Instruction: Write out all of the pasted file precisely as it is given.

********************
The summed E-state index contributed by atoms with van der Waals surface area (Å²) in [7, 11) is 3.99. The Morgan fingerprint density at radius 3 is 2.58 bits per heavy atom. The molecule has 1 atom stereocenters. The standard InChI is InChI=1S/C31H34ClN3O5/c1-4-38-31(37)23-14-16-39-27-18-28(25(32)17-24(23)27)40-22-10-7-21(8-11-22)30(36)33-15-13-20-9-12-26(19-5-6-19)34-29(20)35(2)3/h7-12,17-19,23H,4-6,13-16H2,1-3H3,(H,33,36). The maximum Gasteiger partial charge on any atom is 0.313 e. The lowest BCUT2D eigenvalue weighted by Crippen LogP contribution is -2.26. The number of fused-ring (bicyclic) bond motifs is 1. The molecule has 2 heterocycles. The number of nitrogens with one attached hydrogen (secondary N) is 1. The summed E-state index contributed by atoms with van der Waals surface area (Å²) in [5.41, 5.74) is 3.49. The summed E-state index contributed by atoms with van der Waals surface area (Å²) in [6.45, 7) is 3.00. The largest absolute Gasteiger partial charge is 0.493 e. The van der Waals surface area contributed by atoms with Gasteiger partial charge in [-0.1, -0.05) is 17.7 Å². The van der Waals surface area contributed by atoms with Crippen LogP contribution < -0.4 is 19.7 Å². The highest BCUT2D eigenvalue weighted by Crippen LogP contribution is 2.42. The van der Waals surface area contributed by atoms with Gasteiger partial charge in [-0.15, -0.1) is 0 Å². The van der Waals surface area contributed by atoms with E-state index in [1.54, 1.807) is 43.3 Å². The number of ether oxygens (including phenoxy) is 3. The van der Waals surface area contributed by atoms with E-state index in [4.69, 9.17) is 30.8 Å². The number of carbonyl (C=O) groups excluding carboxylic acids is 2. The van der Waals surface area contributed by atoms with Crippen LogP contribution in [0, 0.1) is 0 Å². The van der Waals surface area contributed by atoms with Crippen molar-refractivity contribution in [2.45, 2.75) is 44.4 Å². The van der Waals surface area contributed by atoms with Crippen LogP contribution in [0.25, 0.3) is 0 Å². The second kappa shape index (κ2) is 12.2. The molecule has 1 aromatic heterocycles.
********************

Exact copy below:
The summed E-state index contributed by atoms with van der Waals surface area (Å²) in [7, 11) is 3.99. The Morgan fingerprint density at radius 3 is 2.58 bits per heavy atom. The molecule has 1 atom stereocenters. The standard InChI is InChI=1S/C31H34ClN3O5/c1-4-38-31(37)23-14-16-39-27-18-28(25(32)17-24(23)27)40-22-10-7-21(8-11-22)30(36)33-15-13-20-9-12-26(19-5-6-19)34-29(20)35(2)3/h7-12,17-19,23H,4-6,13-16H2,1-3H3,(H,33,36). The maximum Gasteiger partial charge on any atom is 0.313 e. The lowest BCUT2D eigenvalue weighted by Crippen LogP contribution is -2.26. The number of fused-ring (bicyclic) bond motifs is 1. The molecule has 2 heterocycles. The number of nitrogens with one attached hydrogen (secondary N) is 1. The summed E-state index contributed by atoms with van der Waals surface area (Å²) in [5.41, 5.74) is 3.49. The summed E-state index contributed by atoms with van der Waals surface area (Å²) in [6.45, 7) is 3.00. The largest absolute Gasteiger partial charge is 0.493 e. The van der Waals surface area contributed by atoms with Gasteiger partial charge in [-0.1, -0.05) is 17.7 Å². The van der Waals surface area contributed by atoms with Crippen LogP contribution < -0.4 is 19.7 Å². The highest BCUT2D eigenvalue weighted by Crippen LogP contribution is 2.42. The van der Waals surface area contributed by atoms with Gasteiger partial charge in [-0.15, -0.1) is 0 Å². The van der Waals surface area contributed by atoms with E-state index in [1.54, 1.807) is 43.3 Å². The number of ether oxygens (including phenoxy) is 3. The van der Waals surface area contributed by atoms with E-state index in [4.69, 9.17) is 30.8 Å². The number of carbonyl (C=O) groups excluding carboxylic acids is 2. The van der Waals surface area contributed by atoms with Crippen LogP contribution in [0, 0.1) is 0 Å². The van der Waals surface area contributed by atoms with Crippen molar-refractivity contribution in [2.45, 2.75) is 44.4 Å². The van der Waals surface area contributed by atoms with Crippen LogP contribution in [0.25, 0.3) is 0 Å². The second kappa shape index (κ2) is 12.2. The molecule has 1 aromatic heterocycles.